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Posted by on Jan 21, 2014 in 2014, Featured, Shows and Interviews, The Alchemy of Truth | 4 comments

#HumanRights | With Mohamd Tabbaa

The term “Human Rights” is a very positive term to use while opposing injustice or oppression, we also celebrated the document coined globally in 1948 that is known as the International Declaration of Human Rights.

Questions must be asked though about how universal these articles of human rights are. Is it accurate to call it a “universal declaration”? Has it succeeded in highlighting and therefore giving power to people’s rights as human beings?

There have been many examples of voices that had a problem with the formulation of the language and articles of what we know now as human rights, here is one by Dr Riffat Hassan

“What needs to be pointed out to those who uphold the Universal Declaration of Human Rights to be the highest, or sole, model, of a charter of equality and liberty for all human beings, is that given the Western origin and orientation of this Declaration, the “universality” of the assumptions on which it is based is – at the very least – problematic and subject to questioning. Furthermore, the alleged incompatibility between the concept of human rights and religion in general, or particular religions such as Islam, needs to be examined in an unbiased way.”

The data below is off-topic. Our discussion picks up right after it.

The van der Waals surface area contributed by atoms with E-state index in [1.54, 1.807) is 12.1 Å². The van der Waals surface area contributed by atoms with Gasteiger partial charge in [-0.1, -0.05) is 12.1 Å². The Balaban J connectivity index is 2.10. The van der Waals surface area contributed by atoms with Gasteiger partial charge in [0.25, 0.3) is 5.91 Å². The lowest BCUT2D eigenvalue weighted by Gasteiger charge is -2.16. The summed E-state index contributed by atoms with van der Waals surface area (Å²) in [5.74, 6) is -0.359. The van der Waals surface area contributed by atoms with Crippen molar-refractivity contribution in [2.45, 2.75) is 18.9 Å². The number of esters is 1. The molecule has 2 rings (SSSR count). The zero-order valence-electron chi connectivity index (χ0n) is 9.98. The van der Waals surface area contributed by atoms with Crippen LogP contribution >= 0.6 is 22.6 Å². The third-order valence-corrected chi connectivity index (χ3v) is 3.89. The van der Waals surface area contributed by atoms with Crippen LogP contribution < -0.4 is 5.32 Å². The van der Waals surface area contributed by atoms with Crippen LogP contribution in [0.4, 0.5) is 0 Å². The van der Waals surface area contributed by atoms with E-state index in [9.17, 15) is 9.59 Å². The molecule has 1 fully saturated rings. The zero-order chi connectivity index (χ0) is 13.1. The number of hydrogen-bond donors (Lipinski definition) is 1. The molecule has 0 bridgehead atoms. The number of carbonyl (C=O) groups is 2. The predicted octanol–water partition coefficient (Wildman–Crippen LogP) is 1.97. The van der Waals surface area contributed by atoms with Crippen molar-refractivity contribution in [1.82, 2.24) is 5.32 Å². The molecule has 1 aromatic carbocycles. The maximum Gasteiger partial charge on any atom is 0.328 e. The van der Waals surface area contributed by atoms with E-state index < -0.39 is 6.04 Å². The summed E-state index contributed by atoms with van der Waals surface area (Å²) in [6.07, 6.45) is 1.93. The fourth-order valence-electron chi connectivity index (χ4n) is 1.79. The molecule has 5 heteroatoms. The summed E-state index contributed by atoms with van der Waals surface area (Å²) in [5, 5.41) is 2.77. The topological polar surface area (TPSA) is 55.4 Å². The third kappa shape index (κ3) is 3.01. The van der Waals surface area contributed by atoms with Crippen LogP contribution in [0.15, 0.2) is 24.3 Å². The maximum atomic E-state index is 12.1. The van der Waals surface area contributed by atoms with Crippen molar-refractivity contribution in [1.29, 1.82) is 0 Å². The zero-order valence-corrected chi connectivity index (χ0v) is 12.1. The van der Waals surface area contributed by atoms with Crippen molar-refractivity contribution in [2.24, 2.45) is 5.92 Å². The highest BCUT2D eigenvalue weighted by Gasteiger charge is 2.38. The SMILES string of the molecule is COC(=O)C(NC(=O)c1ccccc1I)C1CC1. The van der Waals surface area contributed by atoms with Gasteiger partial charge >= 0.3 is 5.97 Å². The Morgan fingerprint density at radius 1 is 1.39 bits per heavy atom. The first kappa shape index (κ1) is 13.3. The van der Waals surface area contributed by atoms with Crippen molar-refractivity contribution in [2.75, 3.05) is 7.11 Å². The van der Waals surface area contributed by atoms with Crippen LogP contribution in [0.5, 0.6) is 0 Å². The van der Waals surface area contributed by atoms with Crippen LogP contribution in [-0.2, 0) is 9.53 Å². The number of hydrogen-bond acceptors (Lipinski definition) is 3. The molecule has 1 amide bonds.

Mohamad Tabbaa is a PhD candidate in Law and Criminology at the University of Melbourne. He currently researches issues of discrimination against Muslim minority groups in the West – particularly in Australia.

Along with brother Tabbaa (visiting us in our Sydney studios) We will discuss the meanings, explicit and implicit of the terms Human and Rights in today’s reality, and how that affects us in Australia and the world today.

You can listen to the podcast here:

Or you can download the podcast directly here

2 comments
mewezesum
mewezesum

Do you have to reconcile the Islamic and current secular paradigm to formulate a new version of human rights that is relevant today? We don't have our own Islamic principles that can essentially guide it's formulation?




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greenflower
greenflower

Salam Mohamad,  


How is it practically possible to challenge the current language of human rights and its privileges towards national state besides via academic critical analysis?

How would Muslim formulate an ethical, God-centred version of human rights framework that can eventually be recognised beyond it merely being a reactionary to the secular version (eg like the one in Cairo)?

Do you have to reconcile the Islamic and current secular paradigm to formulate a new version of human rights that is relevant today? We don't have our own Islamic principles that can essentially guide it's formulation?

So, ok, the West appropriated human rights, but how can that be changed realistically and practically if an Islamic one was developed that goes beyond paper so it can eventually be practiced?

Does the Caliphate need to exist first in today's time to establish an Islamic version of universal human rights?

:)